For marketers looking to engage digital audiences, search engine optimization is a crucial piece of the puzzle.
Google’s opinion of your website can translate into value for your organization. However, you might be going about getting the attention of Google’s algorithm in wrongheaded and expensive ways.
“One of the most consistent opportunities I see missed by PR pros and marketers is creating content that they believe is optimized for search by targeting particular keywords, but is otherwise lackluster content,” says Cyrus Shepard, an SEO strategist with Moz.
Marketers and communicators seeking impact must offer real value to readers.
If you want it to rank high, Shepard says, “content has to do so much more than target a particular topic. … Not only does it need to satisfy user intent, but it also needs external validation signals, such as links generated by news and blog sites.”
The internet has evolved past the days where you could simply stake out a niche for yourself and await the traffic that would find you. In a crowded marketplace of ideas, you have to actively compete for attention, and if you don’t offer audiences what they crave—and do it concisely—you are likely to lose them to a competitor.
“Aside from the basics of keyword targeting and links (two of Google’s biggest ranking factors), content needs to be optimized for intent and user satisfaction,” says Shepard.
What does that entail?
“Intent means targeting not only keywords, but what the user is actually searching for,” he says. “For example, if someone searching ‘credit card rates’ they likely are looking for a complete list of different credit cards, along with reviews, fees, and other information. If you want to compete, you need to be better than all the other results out there. How well you ‘satisfy the user’ based on this intent goes a long way in determining how well you might rank.”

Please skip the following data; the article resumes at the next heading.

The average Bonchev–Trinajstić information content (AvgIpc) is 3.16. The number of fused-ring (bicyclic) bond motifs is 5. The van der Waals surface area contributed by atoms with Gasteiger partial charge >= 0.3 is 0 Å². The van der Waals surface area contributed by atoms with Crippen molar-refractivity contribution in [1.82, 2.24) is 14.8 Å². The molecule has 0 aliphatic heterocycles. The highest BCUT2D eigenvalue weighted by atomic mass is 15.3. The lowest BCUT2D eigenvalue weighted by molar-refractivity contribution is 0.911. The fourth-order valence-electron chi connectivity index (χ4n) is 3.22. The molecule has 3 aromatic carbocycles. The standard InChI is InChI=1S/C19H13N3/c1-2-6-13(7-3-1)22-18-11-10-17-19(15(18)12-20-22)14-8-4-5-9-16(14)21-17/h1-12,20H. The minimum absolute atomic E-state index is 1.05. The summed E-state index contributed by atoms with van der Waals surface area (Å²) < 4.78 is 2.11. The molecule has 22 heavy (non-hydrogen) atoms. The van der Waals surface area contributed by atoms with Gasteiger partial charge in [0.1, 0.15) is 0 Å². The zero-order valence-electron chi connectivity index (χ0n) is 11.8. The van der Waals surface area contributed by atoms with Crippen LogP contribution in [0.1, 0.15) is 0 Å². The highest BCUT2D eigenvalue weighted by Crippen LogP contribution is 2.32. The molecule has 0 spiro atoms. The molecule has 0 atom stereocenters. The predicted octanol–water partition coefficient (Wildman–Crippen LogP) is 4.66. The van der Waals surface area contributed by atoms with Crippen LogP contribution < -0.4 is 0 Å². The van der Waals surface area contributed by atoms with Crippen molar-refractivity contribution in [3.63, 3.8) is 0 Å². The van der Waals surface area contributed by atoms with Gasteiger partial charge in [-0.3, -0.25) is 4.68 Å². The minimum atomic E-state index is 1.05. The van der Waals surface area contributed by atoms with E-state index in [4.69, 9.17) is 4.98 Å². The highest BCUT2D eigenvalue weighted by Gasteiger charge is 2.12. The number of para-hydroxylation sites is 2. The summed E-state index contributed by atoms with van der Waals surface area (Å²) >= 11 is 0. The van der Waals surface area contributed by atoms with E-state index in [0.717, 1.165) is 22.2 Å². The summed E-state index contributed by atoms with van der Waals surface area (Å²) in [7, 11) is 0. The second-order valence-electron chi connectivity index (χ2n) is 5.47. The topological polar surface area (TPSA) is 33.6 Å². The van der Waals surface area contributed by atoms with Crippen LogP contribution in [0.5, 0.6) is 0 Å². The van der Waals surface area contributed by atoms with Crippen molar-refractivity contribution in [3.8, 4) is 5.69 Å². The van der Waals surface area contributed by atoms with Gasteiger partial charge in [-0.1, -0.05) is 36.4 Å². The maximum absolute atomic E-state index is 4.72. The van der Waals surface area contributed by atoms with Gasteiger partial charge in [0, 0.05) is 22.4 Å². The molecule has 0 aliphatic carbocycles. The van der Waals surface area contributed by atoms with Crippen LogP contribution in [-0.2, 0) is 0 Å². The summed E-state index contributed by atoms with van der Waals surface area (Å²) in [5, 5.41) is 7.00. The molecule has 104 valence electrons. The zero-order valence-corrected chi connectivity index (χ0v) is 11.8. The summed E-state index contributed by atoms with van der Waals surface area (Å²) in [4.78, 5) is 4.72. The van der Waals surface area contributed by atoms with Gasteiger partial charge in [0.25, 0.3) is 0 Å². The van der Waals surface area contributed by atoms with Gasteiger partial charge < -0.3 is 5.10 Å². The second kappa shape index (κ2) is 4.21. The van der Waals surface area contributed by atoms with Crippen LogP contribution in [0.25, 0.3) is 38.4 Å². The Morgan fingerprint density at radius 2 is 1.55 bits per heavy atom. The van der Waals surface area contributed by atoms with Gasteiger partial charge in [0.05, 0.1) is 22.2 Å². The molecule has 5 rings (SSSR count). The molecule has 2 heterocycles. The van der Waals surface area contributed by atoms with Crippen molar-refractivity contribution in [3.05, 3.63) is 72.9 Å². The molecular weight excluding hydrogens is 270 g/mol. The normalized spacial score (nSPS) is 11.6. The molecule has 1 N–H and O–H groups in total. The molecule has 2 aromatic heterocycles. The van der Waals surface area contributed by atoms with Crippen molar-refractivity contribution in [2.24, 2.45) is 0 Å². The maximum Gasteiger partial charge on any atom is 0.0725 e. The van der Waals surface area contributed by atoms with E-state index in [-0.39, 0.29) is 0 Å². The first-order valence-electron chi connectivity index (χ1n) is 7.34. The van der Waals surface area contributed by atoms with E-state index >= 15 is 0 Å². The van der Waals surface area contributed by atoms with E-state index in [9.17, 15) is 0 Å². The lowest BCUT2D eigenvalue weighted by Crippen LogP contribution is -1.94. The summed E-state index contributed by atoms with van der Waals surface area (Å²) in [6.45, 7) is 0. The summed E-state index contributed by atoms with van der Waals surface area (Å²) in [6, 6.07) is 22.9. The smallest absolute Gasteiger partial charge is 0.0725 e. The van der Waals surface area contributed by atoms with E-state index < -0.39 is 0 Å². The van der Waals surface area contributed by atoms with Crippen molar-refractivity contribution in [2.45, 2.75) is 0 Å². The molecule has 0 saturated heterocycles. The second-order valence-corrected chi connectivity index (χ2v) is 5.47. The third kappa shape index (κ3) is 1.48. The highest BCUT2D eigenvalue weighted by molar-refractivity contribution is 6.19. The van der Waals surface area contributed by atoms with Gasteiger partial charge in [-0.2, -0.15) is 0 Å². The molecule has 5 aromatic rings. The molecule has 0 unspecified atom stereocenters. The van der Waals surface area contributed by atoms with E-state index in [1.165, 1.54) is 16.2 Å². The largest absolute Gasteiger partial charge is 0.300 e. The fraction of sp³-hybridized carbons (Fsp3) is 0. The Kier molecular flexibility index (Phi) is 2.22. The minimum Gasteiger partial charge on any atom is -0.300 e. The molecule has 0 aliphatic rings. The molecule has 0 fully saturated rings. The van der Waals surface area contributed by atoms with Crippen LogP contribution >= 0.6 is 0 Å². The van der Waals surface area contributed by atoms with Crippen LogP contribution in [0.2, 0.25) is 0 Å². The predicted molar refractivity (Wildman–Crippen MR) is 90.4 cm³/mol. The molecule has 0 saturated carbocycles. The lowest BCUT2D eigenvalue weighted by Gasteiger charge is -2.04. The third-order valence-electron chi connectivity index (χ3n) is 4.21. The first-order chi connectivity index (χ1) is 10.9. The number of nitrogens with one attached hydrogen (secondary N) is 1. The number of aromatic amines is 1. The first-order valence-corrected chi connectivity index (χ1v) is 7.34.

If you have happy users, but they don’t seem to be inviting their friends to check out your site, you might have other problems. It might be worthwhile to invest in a tool find the weaknesses in your strategy.
“SEO covers anything that influences traffic from search engines,” says Shepard. “So it sounds simple, but the first thing you want to check is, ‘Does my website rank for the search terms it targets?’”
That requires creative thinking by the marketer or communicator. If you want to sell soap, hopefully your brand shows up when someone posts a soap-related search query . Your keywords should align with your unique value proposition, brand promise and other distinct market identifiers. If you are looking for local audiences, make sure you rank well in local searches, too.
Reassessing your keywords
If you rank well for the search terms you’ve chosen, but you don’t get much traffic, it’s time to pick new keywords.
“In a nutshell, you want to make sure your content targets keywords with sufficient search volume, that you can rank for those keywords (by checking out the competition), and make sure your content is better than everyone else’s,” says Shepard. “Yes, you also need to check for SEO fundamentals like title tags and images, but covering the basics of good content first will get you a very long way.”
In short, there’s no shortcut around creating good content. If no one wants to read or interact with what you’ve created, there are no easy tech fixes to make up for it.
However, content creation is hard—and expensive. PR pros know that generating content in a consistent cadence is draining, especially when you don’t have a full team behind your efforts. That’s why many communicators turn to “evergreen” content—stories that can be relevant to the reader at any time. Updating your old content, or “repurposing” your posts, can be helpful.
Always make sure your content is vital for the reader.
“It’s important to keep content fresh and relevant,” says Shepard. “When you update content, you should update the time stamp on the page to reflect this. In many cases, this can help your SEO.”
SEO robots probably won’t fall for a quick fix, though. “Updating your time stamp when you haven’t actually updated the content is less helpful,” says Shepard.
How can you measure progress?
Shepard says the key metrics are rankings, traffic and conversions.
“You can keep track of more refined metrics as you dive deeper into SEO, but those are the important ones,” he says. “In SEO, performance is relative. You are either competing against yourself or other competitors.”
If you are competing against yourself, how can you win?
“The benchmark of all SEO performance is how well you do over time,” Shepard says. “Obviously, you’d like more traffic and conversions, so if these are going up month after month, you could say you’re doing well. Also, tracking against your competitors is another benchmark to measure yourself against. Using competitive analysis, you can chart your competitors’ top keywords and traffic, and see how well you measure up.”